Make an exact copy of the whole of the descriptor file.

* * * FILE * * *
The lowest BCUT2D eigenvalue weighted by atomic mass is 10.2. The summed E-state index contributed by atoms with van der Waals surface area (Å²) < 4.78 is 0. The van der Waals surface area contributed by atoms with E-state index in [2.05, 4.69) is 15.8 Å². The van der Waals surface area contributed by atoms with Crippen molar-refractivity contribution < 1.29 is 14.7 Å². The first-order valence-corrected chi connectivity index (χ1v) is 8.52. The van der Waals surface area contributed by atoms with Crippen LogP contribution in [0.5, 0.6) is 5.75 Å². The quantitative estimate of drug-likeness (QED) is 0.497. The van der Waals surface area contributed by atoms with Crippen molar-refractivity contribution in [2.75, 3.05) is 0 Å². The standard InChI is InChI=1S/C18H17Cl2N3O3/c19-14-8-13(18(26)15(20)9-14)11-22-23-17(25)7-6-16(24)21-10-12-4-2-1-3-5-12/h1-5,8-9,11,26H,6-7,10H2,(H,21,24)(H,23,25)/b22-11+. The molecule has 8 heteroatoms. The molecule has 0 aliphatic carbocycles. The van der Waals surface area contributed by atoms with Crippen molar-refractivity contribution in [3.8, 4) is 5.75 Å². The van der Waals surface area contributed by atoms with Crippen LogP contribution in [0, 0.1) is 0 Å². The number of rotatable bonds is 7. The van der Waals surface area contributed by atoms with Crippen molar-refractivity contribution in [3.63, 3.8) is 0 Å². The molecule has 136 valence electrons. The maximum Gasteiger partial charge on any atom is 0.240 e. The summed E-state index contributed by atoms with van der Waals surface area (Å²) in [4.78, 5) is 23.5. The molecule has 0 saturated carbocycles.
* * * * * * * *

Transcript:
The lowest BCUT2D eigenvalue weighted by atomic mass is 10.2. The summed E-state index contributed by atoms with van der Waals surface area (Å²) < 4.78 is 0. The van der Waals surface area contributed by atoms with E-state index in [2.05, 4.69) is 15.8 Å². The van der Waals surface area contributed by atoms with Crippen molar-refractivity contribution < 1.29 is 14.7 Å². The first-order valence-corrected chi connectivity index (χ1v) is 8.52. The van der Waals surface area contributed by atoms with Crippen LogP contribution in [0.5, 0.6) is 5.75 Å². The quantitative estimate of drug-likeness (QED) is 0.497. The van der Waals surface area contributed by atoms with Crippen molar-refractivity contribution in [2.75, 3.05) is 0 Å². The standard InChI is InChI=1S/C18H17Cl2N3O3/c19-14-8-13(18(26)15(20)9-14)11-22-23-17(25)7-6-16(24)21-10-12-4-2-1-3-5-12/h1-5,8-9,11,26H,6-7,10H2,(H,21,24)(H,23,25)/b22-11+. The molecule has 8 heteroatoms. The molecule has 0 aliphatic carbocycles. The van der Waals surface area contributed by atoms with Crippen molar-refractivity contribution in [3.8, 4) is 5.75 Å². The van der Waals surface area contributed by atoms with Crippen LogP contribution in [0, 0.1) is 0 Å². The number of rotatable bonds is 7. The van der Waals surface area contributed by atoms with Crippen molar-refractivity contribution in [3.63, 3.8) is 0 Å². The molecule has 136 valence electrons. The maximum Gasteiger partial charge on any atom is 0.240 e. The summed E-state index contributed by atoms with van der Waals surface area (Å²) in [4.78, 5) is 23.5. The molecule has 0 saturated carbocycles.